OK, apologies to all the Brits reading this blog but today I’m going to talk about a show that never made it to the UK, but as I’ve kept my American iTunes account I’ve been able to see it. Launched for half a season in 2013 was the Michael J Fox show. It was America’s first comedy to feature someone with a disability in the title role.
On the surface this show had everything we’ve been looking for when we say we want to integrate disability in mainstream media. The show is about a normal dad who, after being diagnosed with Parkinson’s several years ago (just like Fox himself), drove his family nuts by staying home from work. So when his beautiful wife encourages him to return to being a newscaster, the jokes are rampant, the insight is there, and we have the perfect opportunity to show just how fun disability in mainstream media can be.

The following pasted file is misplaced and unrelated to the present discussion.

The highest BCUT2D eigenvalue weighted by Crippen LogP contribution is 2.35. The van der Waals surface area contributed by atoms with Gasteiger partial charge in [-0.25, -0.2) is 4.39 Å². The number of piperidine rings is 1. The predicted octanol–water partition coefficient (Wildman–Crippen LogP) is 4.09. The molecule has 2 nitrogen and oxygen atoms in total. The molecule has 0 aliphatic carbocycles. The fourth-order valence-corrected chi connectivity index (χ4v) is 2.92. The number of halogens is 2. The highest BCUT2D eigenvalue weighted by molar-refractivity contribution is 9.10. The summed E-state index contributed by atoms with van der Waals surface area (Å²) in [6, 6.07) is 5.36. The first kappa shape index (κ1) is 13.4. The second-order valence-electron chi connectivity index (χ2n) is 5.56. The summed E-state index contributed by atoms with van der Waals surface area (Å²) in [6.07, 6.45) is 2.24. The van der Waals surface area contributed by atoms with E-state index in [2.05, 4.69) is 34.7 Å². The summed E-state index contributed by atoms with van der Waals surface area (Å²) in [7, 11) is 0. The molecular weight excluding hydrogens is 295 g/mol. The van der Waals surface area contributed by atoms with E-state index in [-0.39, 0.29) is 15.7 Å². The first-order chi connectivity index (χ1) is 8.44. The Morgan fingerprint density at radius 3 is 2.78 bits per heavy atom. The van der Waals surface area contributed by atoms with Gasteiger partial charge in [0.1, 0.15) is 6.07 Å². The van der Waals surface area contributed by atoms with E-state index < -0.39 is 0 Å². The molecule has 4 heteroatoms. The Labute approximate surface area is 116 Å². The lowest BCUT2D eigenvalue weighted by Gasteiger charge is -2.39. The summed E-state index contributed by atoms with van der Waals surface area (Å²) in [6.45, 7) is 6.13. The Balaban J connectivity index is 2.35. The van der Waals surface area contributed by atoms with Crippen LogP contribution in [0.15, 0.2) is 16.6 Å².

Except, something isn’t right. You watch the show with enough of a critical eye and you start to notice it. The jokes just don’t land right, the cuts, seem strange, and moments which ought to be given time to settle feel rushed.
I showed my director Will Hutchinson a few episodes of the show when we were prepping for filming Assistive Devices. “They aren’t taking into account Fox’s rhythm,” Will pointed out. “As long as the directors don’t take that into account, the show’s in trouble.”
Every single person on the planet has their own rhythm, but for those of us with disabilities, particularly those of us who neurological disabilities, our rhythm of how we walk, speak, exist is far outside the standard deviation and there’s no shifting it, even with all the camera tricks in the world.
Directors, editors, writers, have to be aware of all actor’s rhythms when they are putting together a story. Integrating disability will always fail without having this understanding. The Michael J Fox show had all the star power and money and mainstream support anyone could dream of and they pulled it after less than half a season. The execs said it “wasn’t working.” This was a big part of the problem.